Date of Award

Spring 5-2012

Degree Type

Dissertation

Degree Name

Doctor of Education (EdD)

Department

Education & Educational Psychology

First Advisor

Marcia A. B. Delcourt, PhD

Second Advisor

Janice Marie Jordan, PhD

Third Advisor

Jacob C. Greenwood, EdD

Abstract

This study investigated the impact of an inquiry-based science program on the critical thinking skills, science process skills, creativity, and science fair achievement of middle school students. Although research indicates the connection between inquiry and achievement, there is limited empirical research relating specific inquiry-based programs to critical thinking, creativity, and science fair achievement in middle school classrooms.

The research took place in a small, suburban middle school in the northeast from November 2010 to May 2011. A sample of convenience was comprised of seventh and eighth grade students. The study was quasi-experimental in nature, with a pretest-posttest comparison group design using intact classrooms of students. Five instruments were administered related to the elements of science process skills, critical thinking, creative thinking, and science fair achievement.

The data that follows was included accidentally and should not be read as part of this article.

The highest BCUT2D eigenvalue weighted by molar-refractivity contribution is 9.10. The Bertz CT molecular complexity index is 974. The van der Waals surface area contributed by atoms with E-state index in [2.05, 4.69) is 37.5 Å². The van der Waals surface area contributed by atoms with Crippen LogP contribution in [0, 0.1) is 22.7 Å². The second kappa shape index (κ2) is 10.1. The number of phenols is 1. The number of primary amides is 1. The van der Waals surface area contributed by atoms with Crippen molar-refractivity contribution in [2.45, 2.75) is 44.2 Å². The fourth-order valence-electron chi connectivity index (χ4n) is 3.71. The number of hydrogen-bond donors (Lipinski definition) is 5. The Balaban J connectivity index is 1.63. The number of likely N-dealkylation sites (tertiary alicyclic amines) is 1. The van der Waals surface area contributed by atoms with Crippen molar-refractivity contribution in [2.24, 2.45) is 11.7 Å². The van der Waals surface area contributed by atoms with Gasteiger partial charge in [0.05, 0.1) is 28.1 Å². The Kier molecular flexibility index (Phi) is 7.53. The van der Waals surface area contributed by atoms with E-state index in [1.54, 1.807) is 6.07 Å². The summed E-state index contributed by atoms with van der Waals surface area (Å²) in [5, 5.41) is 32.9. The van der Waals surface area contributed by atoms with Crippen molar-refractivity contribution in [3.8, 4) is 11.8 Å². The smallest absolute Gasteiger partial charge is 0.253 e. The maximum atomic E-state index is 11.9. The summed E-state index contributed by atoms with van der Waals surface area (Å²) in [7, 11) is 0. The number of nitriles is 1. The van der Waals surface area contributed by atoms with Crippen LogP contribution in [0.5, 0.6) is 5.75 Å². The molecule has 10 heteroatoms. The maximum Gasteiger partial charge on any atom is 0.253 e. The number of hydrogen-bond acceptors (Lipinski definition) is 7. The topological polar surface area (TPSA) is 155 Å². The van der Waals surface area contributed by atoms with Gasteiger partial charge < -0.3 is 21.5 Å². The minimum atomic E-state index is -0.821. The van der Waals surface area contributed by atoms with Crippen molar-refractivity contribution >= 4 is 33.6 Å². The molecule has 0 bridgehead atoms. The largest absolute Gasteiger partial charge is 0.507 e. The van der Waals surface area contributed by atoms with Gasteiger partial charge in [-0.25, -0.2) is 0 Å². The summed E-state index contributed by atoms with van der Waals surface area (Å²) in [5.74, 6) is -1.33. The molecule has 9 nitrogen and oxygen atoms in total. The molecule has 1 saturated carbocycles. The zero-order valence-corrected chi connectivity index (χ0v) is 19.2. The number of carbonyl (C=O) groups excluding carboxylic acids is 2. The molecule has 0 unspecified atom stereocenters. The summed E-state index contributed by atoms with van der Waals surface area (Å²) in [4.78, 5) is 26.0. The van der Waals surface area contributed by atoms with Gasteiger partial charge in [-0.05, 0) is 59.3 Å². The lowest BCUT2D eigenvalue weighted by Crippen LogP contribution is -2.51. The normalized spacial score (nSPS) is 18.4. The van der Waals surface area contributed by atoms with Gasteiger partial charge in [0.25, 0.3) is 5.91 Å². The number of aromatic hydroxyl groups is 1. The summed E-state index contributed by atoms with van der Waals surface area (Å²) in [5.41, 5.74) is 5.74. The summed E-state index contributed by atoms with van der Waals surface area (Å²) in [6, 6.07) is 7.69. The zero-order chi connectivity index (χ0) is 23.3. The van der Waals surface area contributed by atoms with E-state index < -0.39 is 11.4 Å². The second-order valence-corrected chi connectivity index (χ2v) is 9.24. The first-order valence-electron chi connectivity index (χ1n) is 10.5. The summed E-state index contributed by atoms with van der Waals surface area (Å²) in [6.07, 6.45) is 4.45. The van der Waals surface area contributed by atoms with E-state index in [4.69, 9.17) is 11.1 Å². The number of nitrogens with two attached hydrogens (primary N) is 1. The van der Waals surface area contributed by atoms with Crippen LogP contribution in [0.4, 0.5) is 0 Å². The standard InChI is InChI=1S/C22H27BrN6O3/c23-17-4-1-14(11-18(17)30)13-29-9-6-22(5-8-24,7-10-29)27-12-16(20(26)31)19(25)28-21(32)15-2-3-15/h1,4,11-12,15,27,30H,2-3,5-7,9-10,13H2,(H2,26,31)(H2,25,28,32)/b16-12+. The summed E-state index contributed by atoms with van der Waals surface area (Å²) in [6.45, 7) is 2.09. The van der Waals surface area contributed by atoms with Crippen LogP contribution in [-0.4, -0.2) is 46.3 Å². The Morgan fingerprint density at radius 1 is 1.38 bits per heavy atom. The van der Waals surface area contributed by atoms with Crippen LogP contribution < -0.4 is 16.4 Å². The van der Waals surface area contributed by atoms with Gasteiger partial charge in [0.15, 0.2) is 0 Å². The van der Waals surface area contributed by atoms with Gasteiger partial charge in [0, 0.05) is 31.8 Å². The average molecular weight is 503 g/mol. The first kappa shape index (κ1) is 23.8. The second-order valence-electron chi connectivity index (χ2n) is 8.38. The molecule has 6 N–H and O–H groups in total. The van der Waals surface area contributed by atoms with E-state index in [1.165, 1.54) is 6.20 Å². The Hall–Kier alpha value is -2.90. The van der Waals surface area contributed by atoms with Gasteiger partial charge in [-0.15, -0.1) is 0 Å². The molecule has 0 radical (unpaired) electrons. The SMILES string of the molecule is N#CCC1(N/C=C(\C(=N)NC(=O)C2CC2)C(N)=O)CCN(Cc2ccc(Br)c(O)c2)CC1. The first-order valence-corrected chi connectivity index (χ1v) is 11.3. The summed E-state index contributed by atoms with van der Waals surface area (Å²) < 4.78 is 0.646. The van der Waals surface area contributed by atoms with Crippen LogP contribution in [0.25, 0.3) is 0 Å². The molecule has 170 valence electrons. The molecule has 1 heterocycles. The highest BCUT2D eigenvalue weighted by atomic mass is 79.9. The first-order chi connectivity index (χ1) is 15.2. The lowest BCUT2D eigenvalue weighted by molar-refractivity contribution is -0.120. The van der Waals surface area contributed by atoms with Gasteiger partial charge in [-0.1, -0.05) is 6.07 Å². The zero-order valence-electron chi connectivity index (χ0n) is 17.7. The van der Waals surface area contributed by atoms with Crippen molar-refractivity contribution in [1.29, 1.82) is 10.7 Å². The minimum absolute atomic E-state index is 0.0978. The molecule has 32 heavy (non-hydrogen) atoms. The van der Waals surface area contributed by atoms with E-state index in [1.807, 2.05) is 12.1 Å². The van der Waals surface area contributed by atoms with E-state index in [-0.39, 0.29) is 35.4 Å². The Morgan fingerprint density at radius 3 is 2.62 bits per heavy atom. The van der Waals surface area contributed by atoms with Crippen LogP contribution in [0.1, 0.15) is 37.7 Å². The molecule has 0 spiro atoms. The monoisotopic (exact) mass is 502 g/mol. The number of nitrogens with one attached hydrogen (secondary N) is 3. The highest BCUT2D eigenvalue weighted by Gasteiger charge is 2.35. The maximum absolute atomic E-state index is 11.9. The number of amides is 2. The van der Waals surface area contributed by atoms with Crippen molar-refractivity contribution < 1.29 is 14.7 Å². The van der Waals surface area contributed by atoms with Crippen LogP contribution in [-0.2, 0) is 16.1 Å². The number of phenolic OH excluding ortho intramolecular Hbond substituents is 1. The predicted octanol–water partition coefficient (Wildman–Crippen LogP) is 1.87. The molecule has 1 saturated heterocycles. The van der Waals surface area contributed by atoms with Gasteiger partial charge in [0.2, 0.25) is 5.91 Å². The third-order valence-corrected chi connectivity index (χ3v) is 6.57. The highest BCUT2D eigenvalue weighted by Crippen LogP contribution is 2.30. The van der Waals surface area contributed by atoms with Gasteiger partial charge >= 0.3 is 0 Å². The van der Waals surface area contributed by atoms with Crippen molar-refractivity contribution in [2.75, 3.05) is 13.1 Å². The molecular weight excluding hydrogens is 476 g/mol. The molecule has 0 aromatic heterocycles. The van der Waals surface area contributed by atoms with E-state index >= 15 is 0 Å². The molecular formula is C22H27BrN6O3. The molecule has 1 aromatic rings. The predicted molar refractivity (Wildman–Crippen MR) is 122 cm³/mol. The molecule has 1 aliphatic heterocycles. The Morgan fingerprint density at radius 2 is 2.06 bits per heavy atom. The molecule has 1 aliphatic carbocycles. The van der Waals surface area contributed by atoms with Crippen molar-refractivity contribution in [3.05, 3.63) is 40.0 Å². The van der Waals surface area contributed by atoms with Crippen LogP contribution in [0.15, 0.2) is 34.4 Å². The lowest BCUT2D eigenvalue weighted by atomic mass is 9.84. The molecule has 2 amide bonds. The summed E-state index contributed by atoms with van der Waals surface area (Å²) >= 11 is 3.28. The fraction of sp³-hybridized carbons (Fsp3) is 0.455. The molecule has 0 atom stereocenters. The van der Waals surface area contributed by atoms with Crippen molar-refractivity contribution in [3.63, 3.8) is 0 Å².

The scores of those students in the inquiry-based science program were compared to those students in the traditional science classroom to determine the impact of each method of delivering instruction. In the multivariate analysis of variance, the inquiry instruction group scored significantly higher for science process skills as measured by the Earthworm Test (p < .001) and Cognitive Integrity, an area of critical thinking measured by the CM3 (p < .025).

In multiple regression analysis, program type contributed significantly to the prediction of science fair achievement scores above and beyond the predictor variables of science process skills, critical thinking, and creativity (p < .001). Science fair scores were significantly higher (p < .001) for the treatment as compared to that of the direct instruction group. Overall, science process skills (p < .025) and program type (p < .001) contributed significantly to the prediction of science fair achievement.

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